Well, it stops here. It stops here. It stops now. It stops with this movement and this moment and this election. It is time for us say no! to the politics of division, to say no! To the ugly use of bigotry and fear.

We say, No, you will not divide us! We are here to bring working families together, to demand a government that works for all of us. That’s why we’re here.
Reifowitz summarizes a bit from the book Merge Left: Fusing Race and Class, Winning Elections, and Saving America by Ian Haney López:
Warren’s approach—which unmasks Trump’s race-baiting as a direct effort to fool economically vulnerable whites into voting their race rather than their class—will gain the most votes among both those whites and the voters of color who will rightly be skeptical of any progressive who ignores right-wing race-baiting completely. This is different from simply saying “Trump’s a racist and that’s why you shouldn’t vote for him.” Such a message is simply not as effective, either among the group López identifies as “persuadable whites” or among voters of color.

Tuesday, September 24, 2019

Time to celebrate! Um…

A couple big developments today. Though I normally don’t post on Tuesday nights because of rehearsals, I feel I need to tonight. So I’ll sleep in tomorrow.

Surprising pretty much everyone Moscow Mitch McConnel agreed to a resolution calling for the release of the report from the intelligence whistleblower about what the nasty guy and the Ukraine president talked about recently. McConnell could have blocked the measure and … didn’t. It passed the Senate unanimously.

The other big thing is that Rep. John Lewis, unofficially known as the conscience of the House, declared he is for impeaching the nasty guy. This is an important turning point.

Over the last day or so several other Democratic representatives, and importantly those in purple states, declared they are for impeachment. So this afternoon Speaker Nancy Pelosi announced the House “is moving forward with an official impeachment inquiry.”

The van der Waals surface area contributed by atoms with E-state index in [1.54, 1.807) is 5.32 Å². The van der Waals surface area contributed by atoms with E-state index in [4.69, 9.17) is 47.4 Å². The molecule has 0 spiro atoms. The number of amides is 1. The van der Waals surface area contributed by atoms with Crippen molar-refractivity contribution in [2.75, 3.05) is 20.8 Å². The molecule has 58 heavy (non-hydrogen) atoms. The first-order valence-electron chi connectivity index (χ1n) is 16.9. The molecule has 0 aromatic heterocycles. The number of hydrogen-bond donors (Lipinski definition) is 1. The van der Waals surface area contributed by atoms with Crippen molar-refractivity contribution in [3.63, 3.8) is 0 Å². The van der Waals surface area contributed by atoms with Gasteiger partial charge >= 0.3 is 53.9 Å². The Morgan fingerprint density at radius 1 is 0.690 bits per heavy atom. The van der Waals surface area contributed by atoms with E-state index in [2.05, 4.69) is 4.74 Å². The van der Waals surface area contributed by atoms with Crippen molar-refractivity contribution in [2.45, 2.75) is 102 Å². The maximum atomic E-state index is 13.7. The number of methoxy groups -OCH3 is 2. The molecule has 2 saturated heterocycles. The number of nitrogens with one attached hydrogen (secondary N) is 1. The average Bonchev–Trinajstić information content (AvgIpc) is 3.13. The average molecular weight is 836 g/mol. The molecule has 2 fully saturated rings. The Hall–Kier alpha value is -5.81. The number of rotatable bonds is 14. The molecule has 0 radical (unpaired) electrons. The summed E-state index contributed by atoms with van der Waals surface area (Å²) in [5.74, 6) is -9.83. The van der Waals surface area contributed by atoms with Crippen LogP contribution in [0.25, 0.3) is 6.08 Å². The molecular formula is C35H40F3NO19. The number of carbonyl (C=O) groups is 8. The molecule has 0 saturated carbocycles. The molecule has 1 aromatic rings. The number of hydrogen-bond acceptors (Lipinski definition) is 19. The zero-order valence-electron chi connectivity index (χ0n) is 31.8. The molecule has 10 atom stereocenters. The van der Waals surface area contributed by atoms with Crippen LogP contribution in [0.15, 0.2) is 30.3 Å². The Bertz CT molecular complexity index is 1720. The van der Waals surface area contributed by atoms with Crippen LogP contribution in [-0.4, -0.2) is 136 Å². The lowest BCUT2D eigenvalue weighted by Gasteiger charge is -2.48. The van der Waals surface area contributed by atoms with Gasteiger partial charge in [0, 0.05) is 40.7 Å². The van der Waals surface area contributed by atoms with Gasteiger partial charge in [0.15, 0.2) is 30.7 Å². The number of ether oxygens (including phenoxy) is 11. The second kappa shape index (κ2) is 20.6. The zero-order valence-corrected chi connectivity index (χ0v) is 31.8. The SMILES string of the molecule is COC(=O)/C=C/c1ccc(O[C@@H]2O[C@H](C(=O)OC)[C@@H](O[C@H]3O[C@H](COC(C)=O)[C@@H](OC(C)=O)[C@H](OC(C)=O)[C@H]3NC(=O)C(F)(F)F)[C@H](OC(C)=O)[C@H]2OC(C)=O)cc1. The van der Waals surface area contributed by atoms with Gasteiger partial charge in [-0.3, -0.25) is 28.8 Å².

Good! Finally! Let’s do this!

However, some people well versed in what authoritarians do are still quite cautious.

Peter Daou tweeted that Pelosi announced what Jerry Nadler, head of the Intelligence Committee, announced last month. What has really changed?

But Pelosi has now given her approval! shouts the gallery.

Nadine van der Velde asks perhaps Pelosi’s announcement is just to deflect pressure? Nadler says he is wrapping up in December. Then what? It’s a valid concern based on what happened to the Mueller report.

A reply to van der Velde notes that when starting impeachment hearings against Nixon in 1973 Chair Rodino hired a staff of 100, including 44 lawyers. Nadler is using the House General Counsel and his staff of five lawyers. In addition, Pelosi hasn’t funded the inquiry yet.

Wrapping up in December? Elad Nehori tweeted:
Remember that time everyone thought the Mueller report would save us?

Just because the government is doing the bare minimum to hold corruption in check doesn’t mean it’s time to celebrate.

This is going to be long, hard work. Impeachment is one step of many in that work.

One more note: Remember, the more under threat Trump gets, the more he ups the ante of his dangerous behavior and policies.

Every step forward will get harder, not easier.

Leah McElrath reminds us that it does no good to rush to a vote, even though it appears Nadler is urging that. What we need is public hearings to lay it all out for the American people. It must be an extended process to give the public time to process the information and to keep the criminals on their heels so they can do less damage.

I’ve seen reports that say the nasty guy will release the whistleblower report. Others predict it will be doctored.

So it is quite possible, perhaps likely, that what the House Democrats are doing is all for show. All flash and no substance.

Kerry Eleveld, of the Daily Kos staff, reminds us “The more trapped Trump feels, the nastier he gets – and he’s getting really nasty.”
Trump will bring a new level of horror to American politics. Watch for it. As he fights for his political survival, Trump will get increasingly wicked and sadistic and vile.

Monday, September 23, 2019

How dare you!

Greta Thunberg, the 16 year old Swedish girl who inspired last Saturday’s round the world Climate Strike, spoke before the United Nations Climate Conference today. So, yeah, a 16 year old facing a room full of national leaders (well, maybe their top climate scientists) and she let them have it.
This is all wrong. I shouldn’t be standing here. I should be back in school on the other side of the ocean. Yet you all come to me for hope? How dare you! You have stolen my dreams and my childhood with your empty words. And yet I’m one of the lucky ones. People are suffering. People are dying. Entire ecosystems are collapsing. We are in the beginning of a mass extinction. And all you can talk about is money and fairytales of eternal economic growth. How dare you!